On the morning of a fine June day my first bonny little nursling, and the last of the ancient Earnshaw stock, was born. We were busy with the hay in a far-away field, when the girl that usually brought our breakfasts came running an hour too soon across the meadow and up the lane, calling me as she ran.
‘Oh, such a grand bairn!’ she panted out. ‘The finest lad that ever breathed! But the doctor says missis must go: he says she’s been in a consumption these many months. I heard him tell Mr. Hindley: and now she has nothing to keep her, and she’ll be dead before winter. You must come home directly. You’re to nurse it, Nelly: to feed it with sugar and milk, and take care of it day and night. I wish I were you, because it will be all yours when there is no missis!’
‘But is she very ill?’ I asked, flinging down my rake and tying my bonnet.
‘I guess she is; yet she looks bravely,’ replied the girl, ‘and she talks as if she thought of living to see it grow a man. She’s out of her head for joy, it’s such a beauty! If I were her I’m certain I should not die: I should get better at the bare sight of it, in spite of Kenneth. I was fairly mad at him. Dame Archer brought the cherub down to master, in the house, and his face just began to light up, when the old croakerw steps forward, and says he—“Earnshaw, it’s a blessing your wife has been spared to leave you this son. When she came, I felt convinced we shouldn’t keep her long; and now, I must tell you, the winter will probably finish her. Don’t take on, and fret about it too much: it can’t be helped. And besides, you should have known better than to choose such a rushw of a lass!”’
‘And what did the master answer?’ I inquired.
‘I think he swore: but I didn’t mind him, I was straining to see the bairn,’ and she began again to describe it rapturously. I, as zealous as herself, hurried eagerly home to admire, on my part; though I was very sad for Hindley’s sake. He had room in his heart only for two idols—his wife and himself: he doted on both, and adored one, and I couldn’t conceive how he would bear the loss.
When we got to Wuthering Heights, there he stood at the front door; and, as I passed in, I asked, ‘how was the baby?’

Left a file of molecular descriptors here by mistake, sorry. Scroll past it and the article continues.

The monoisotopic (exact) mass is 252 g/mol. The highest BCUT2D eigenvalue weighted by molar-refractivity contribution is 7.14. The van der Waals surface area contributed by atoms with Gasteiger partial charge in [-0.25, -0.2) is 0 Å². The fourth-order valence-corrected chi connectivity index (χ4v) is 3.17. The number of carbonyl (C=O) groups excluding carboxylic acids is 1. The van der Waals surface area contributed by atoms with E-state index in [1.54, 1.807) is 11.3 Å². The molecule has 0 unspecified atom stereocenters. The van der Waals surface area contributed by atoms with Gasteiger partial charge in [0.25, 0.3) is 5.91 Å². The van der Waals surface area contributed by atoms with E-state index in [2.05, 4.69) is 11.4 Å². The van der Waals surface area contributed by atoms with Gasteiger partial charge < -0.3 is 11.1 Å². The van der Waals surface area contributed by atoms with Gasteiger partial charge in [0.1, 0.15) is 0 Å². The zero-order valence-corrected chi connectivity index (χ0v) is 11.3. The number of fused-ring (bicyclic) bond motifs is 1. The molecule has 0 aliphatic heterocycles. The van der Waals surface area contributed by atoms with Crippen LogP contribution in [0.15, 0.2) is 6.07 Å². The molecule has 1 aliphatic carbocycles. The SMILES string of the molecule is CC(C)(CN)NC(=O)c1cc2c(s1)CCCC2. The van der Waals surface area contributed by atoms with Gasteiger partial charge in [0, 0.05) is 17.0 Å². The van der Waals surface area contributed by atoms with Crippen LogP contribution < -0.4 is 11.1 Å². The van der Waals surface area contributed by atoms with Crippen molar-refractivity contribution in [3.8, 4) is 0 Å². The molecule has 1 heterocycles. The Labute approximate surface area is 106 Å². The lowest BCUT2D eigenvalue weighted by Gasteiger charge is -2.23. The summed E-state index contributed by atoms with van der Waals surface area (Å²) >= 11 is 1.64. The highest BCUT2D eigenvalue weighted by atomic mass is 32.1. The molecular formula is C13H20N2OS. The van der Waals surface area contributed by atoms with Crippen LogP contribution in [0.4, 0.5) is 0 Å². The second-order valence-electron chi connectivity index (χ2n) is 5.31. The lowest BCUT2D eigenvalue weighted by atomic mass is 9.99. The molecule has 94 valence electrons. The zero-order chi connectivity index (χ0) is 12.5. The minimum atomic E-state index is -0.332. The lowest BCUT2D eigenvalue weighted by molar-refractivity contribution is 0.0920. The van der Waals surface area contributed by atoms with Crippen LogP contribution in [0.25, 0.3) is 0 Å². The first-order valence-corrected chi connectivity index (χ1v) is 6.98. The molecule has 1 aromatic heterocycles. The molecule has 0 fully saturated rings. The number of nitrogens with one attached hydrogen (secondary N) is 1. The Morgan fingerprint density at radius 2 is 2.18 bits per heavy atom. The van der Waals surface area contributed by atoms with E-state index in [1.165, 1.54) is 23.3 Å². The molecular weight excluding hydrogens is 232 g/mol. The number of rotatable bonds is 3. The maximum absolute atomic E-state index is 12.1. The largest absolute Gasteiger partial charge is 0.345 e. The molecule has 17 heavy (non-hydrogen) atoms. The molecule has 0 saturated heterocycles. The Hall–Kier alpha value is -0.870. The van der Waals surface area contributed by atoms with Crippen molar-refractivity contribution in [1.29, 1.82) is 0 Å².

‘Nearly ready to run about, Nell!’ he replied, putting on a cheerful smile.
‘And the mistress?’ I ventured to inquire; ‘the doctor says she’s—’
‘Damn the doctor!’ he interrupted, reddening. ‘Frances is quite right: she’ll be perfectly well by this time next week. Are you going up-stairs? will you tell her that I’ll come, if she’ll promise not to talk. I left her because she would not hold her tongue; and she must—tell her Mr. Kenneth says she must be quiet.’
I delivered this message to Mrs. Earnshaw; she seemed in flighty spirits, and replied merrily, ‘I hardly spoke a word, Ellen, and there he has gone out twice, crying. Well, say I promise I won’t speak: but that does not bind me not to laugh at him!’
Poor soul! Till within a week of her death that gay heart never failed her; and her husband persisted doggedly, nay, furiously, in affirming her health improved every day. When Kenneth warned him that his medicines were useless at that stage of the malady, and he needn’t put him to further expense by attending her, he retorted, ‘I know you need not—she’s well—she does not want any more attendance from you! She never was in a consumption. It was a fever; and it is gone: her pulse is as slow as mine now, and her cheek as cool.’
He told his wife the same story, and she seemed to believe him; but one night, while leaning on his shoulder, in the act of saying she thought she should be able to get up to-morrow, a fit of coughing took her—a very slight one—he raised her in his arms; she put her two hands about his neck, her face changed, and she was dead.